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Grant Morrison’s final arc of New X-Men was the futuristic “Here Comes Tomorrow,” but after his last issue much of what the writer had done in his three years on the title was shuffled out, leaving readers wondering where had “tomorrow” gone?
Truth be told, Morrison introduced a number of outside-the-box ideas during his 40-plus issues on New X-Men, and it would’ve been difficult for any publisher to juggle them all. Some concepts, such as Emma Frost joining the primary X-team and Jean Grey being written out of the picture, have proven permanent. But others, such as the X-Corps and characters like Xorn and Beak, have largely been written out of existence.
In recent months some characters, like Quentin Quire and Fantomex, have been dusted off for use in X-Men: Schism and Uncanny X-Force, but by and large Marvel has had difficulty coming to terms with Morrison’s additions to the X-Men franchise. Here’s a quick list of some Morrison-era New X-Men morsels that could (and should) be brought back to the fore come X-Men: Regenesis.
Weapon Plus: One of the most interesting (and overlooked) concepts from Morrison’s New X-Men run revealed that Wolverine’s past as Weapon X is different than he, or even the reader, imagines. The “X” in Weapon X actually stands for “10,” meaning there were ten previous iterations of the project that made Logan what he is today. It goes further by revealing that Operation: Rebirth (the project that created the original Captain America) was a Weapon Plus program, making Steve Rogers Weapon I.
The White Hot Room: Morrison’s idea of the White Hot Room is an expansion of the often-used idea of a new mental realm where telepaths converse with each other and those they touch, and for Marvel he brought in that it was created by the Phoenix. It acts as a transition point for the Phoenix between its resurrection and rebirth, and is also a purgatory of sorts for people after they day.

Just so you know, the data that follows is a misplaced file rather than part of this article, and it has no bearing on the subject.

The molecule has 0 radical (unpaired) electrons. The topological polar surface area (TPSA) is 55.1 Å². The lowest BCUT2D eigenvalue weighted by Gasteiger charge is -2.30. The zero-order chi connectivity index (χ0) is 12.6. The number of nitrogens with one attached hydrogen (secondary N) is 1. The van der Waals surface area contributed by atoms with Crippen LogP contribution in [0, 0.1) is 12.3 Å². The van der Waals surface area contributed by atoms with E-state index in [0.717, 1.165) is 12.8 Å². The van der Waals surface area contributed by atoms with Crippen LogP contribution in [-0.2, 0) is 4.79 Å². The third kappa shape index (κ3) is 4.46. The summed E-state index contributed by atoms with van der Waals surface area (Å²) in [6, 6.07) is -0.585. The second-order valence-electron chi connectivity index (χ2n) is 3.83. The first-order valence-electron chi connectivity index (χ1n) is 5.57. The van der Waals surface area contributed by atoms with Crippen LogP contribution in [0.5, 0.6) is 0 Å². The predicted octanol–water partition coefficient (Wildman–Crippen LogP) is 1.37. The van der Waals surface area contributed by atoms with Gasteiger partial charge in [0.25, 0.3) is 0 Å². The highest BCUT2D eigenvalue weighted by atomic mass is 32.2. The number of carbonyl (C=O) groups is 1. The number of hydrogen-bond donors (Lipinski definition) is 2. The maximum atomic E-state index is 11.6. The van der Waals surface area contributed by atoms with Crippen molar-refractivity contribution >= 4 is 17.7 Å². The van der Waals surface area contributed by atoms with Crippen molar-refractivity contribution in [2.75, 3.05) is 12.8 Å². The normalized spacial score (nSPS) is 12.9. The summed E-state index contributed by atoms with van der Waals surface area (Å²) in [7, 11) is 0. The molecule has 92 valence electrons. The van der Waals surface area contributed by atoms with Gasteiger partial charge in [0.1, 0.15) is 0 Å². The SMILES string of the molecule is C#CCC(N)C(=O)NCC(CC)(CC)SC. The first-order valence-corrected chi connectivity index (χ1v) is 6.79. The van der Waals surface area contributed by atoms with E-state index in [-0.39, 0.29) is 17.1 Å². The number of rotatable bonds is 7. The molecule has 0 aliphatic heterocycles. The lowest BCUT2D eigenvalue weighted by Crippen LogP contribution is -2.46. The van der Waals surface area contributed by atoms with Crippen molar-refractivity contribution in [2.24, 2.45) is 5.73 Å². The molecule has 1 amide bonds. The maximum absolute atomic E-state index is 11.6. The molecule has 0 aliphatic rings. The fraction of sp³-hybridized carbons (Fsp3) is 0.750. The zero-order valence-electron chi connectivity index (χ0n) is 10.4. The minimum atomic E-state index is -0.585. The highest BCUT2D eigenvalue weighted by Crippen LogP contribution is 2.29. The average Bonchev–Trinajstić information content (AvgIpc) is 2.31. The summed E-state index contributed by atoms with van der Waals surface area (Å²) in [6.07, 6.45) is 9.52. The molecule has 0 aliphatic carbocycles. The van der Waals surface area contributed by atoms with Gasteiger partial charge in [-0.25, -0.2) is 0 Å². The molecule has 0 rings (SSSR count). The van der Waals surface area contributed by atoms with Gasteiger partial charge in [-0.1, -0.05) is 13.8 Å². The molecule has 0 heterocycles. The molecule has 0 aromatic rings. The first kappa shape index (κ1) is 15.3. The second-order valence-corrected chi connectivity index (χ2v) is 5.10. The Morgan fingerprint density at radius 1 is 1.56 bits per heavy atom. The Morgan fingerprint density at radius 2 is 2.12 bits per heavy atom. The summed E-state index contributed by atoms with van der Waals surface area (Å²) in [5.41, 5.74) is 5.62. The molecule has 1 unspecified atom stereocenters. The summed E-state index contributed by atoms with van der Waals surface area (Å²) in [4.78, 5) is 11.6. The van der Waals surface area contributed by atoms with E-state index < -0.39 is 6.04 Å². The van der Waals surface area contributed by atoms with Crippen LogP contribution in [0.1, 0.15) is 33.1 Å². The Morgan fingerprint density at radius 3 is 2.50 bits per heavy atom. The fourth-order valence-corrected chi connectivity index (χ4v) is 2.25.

Beak & Angel Salvadore: In Morrison’s sprawling view of mutantkind, Barnell “Beak” Bohusk and Angel Salvadora were the power couple for the M generation. Celebrated during New X-Men, in later years they were pulled apart and Beak was changed dramatically into a non-mutant in the pages of New Warriors.
X-Corporation: In the comics, Xavier created X-Corporation (X-Corps for short) as a worldwide franchise of the X-men team, created to ensure the protection of mutant rights throughout the world. After the events of M-Day and “no more mutants,” their decreased numbers led Cyclops to disband the organization. There’s still life to the concept with over 200 mutants left with powers intact, if Marvel chooses to use it.
Xorn: One of the most recognizable changes Morrison brought to the X-Men, the enigmatic mutant with a star living inside his head was created, evolved and revealed as a disguise for Magneto all in Morrison’s 30+ issue run on the series. Immediately after Morrison left, Marvel made some awkward attempts to bring back Xorn through a surprise twin brother with the same powers, but the storyline was handled poorly and Xorn hasn’t been seen since.